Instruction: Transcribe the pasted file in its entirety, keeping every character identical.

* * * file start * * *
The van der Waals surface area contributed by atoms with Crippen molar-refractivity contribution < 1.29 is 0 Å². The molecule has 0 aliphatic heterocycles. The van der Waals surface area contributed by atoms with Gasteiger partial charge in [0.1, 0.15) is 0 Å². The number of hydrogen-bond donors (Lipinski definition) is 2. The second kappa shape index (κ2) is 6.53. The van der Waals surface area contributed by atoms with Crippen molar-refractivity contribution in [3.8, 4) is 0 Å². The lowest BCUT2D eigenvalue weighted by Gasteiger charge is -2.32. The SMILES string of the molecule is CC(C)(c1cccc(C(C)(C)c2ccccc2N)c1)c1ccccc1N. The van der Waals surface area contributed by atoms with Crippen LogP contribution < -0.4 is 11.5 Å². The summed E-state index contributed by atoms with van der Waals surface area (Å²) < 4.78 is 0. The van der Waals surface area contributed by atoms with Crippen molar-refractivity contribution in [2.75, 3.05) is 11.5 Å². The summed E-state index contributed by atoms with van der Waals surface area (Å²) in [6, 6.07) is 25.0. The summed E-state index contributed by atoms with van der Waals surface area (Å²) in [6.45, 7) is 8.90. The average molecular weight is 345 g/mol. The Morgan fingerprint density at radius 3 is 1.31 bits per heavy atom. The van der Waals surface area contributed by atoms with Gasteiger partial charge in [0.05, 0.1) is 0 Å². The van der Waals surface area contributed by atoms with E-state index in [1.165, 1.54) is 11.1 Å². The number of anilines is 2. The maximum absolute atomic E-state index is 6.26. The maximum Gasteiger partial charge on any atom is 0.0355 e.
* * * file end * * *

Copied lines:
The van der Waals surface area contributed by atoms with Crippen molar-refractivity contribution < 1.29 is 0 Å². The molecule has 0 aliphatic heterocycles. The van der Waals surface area contributed by atoms with Gasteiger partial charge in [0.1, 0.15) is 0 Å². The number of hydrogen-bond donors (Lipinski definition) is 2. The second kappa shape index (κ2) is 6.53. The van der Waals surface area contributed by atoms with Crippen molar-refractivity contribution in [3.8, 4) is 0 Å². The lowest BCUT2D eigenvalue weighted by Gasteiger charge is -2.32. The SMILES string of the molecule is CC(C)(c1cccc(C(C)(C)c2ccccc2N)c1)c1ccccc1N. The van der Waals surface area contributed by atoms with Crippen LogP contribution < -0.4 is 11.5 Å². The summed E-state index contributed by atoms with van der Waals surface area (Å²) < 4.78 is 0. The van der Waals surface area contributed by atoms with Crippen molar-refractivity contribution in [2.75, 3.05) is 11.5 Å². The summed E-state index contributed by atoms with van der Waals surface area (Å²) in [6, 6.07) is 25.0. The summed E-state index contributed by atoms with van der Waals surface area (Å²) in [6.45, 7) is 8.90. The average molecular weight is 345 g/mol. The Morgan fingerprint density at radius 3 is 1.31 bits per heavy atom. The van der Waals surface area contributed by atoms with Gasteiger partial charge in [0.05, 0.1) is 0 Å². The van der Waals surface area contributed by atoms with E-state index in [1.165, 1.54) is 11.1 Å². The number of anilines is 2. The maximum absolute atomic E-state index is 6.26. The maximum Gasteiger partial charge on any atom is 0.0355 e.